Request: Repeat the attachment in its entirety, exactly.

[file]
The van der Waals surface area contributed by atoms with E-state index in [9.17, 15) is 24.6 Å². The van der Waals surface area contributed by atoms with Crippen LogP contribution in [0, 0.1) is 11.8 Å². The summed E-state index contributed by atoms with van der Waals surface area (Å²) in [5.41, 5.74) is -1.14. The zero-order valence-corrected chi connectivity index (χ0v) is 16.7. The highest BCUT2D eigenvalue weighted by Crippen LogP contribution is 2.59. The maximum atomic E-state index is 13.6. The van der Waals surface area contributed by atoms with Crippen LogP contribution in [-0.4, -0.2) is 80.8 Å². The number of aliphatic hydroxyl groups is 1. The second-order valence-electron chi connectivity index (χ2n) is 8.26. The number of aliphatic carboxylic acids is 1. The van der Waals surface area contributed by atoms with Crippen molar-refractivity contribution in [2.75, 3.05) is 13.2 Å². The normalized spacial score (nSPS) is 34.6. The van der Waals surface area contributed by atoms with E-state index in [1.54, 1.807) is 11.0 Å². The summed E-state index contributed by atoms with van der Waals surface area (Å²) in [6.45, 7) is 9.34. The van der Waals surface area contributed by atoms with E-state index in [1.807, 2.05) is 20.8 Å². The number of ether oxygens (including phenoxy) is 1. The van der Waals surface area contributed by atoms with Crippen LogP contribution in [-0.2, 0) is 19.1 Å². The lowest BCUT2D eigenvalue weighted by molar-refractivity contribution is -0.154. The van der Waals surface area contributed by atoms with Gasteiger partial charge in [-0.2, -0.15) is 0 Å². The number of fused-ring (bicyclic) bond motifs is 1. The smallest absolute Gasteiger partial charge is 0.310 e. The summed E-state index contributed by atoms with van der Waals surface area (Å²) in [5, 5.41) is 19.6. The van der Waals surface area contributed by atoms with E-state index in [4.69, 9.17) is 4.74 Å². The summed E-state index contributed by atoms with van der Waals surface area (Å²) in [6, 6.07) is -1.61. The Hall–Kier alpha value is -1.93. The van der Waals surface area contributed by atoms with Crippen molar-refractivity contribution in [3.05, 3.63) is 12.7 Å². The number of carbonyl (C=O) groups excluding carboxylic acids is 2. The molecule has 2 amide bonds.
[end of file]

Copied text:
The van der Waals surface area contributed by atoms with E-state index in [9.17, 15) is 24.6 Å². The van der Waals surface area contributed by atoms with Crippen LogP contribution in [0, 0.1) is 11.8 Å². The summed E-state index contributed by atoms with van der Waals surface area (Å²) in [5.41, 5.74) is -1.14. The zero-order valence-corrected chi connectivity index (χ0v) is 16.7. The highest BCUT2D eigenvalue weighted by Crippen LogP contribution is 2.59. The maximum atomic E-state index is 13.6. The van der Waals surface area contributed by atoms with Crippen LogP contribution in [-0.4, -0.2) is 80.8 Å². The number of aliphatic hydroxyl groups is 1. The second-order valence-electron chi connectivity index (χ2n) is 8.26. The number of aliphatic carboxylic acids is 1. The van der Waals surface area contributed by atoms with Crippen molar-refractivity contribution in [2.75, 3.05) is 13.2 Å². The normalized spacial score (nSPS) is 34.6. The van der Waals surface area contributed by atoms with E-state index in [1.54, 1.807) is 11.0 Å². The summed E-state index contributed by atoms with van der Waals surface area (Å²) in [6.45, 7) is 9.34. The van der Waals surface area contributed by atoms with E-state index in [1.807, 2.05) is 20.8 Å². The number of ether oxygens (including phenoxy) is 1. The van der Waals surface area contributed by atoms with Crippen LogP contribution in [-0.2, 0) is 19.1 Å². The lowest BCUT2D eigenvalue weighted by molar-refractivity contribution is -0.154. The van der Waals surface area contributed by atoms with Gasteiger partial charge in [-0.2, -0.15) is 0 Å². The number of fused-ring (bicyclic) bond motifs is 1. The smallest absolute Gasteiger partial charge is 0.310 e. The summed E-state index contributed by atoms with van der Waals surface area (Å²) in [5, 5.41) is 19.6. The van der Waals surface area contributed by atoms with E-state index in [4.69, 9.17) is 4.74 Å². The summed E-state index contributed by atoms with van der Waals surface area (Å²) in [6, 6.07) is -1.61. The Hall–Kier alpha value is -1.93. The van der Waals surface area contributed by atoms with Crippen molar-refractivity contribution in [3.05, 3.63) is 12.7 Å². The number of carbonyl (C=O) groups excluding carboxylic acids is 2. The molecule has 2 amide bonds.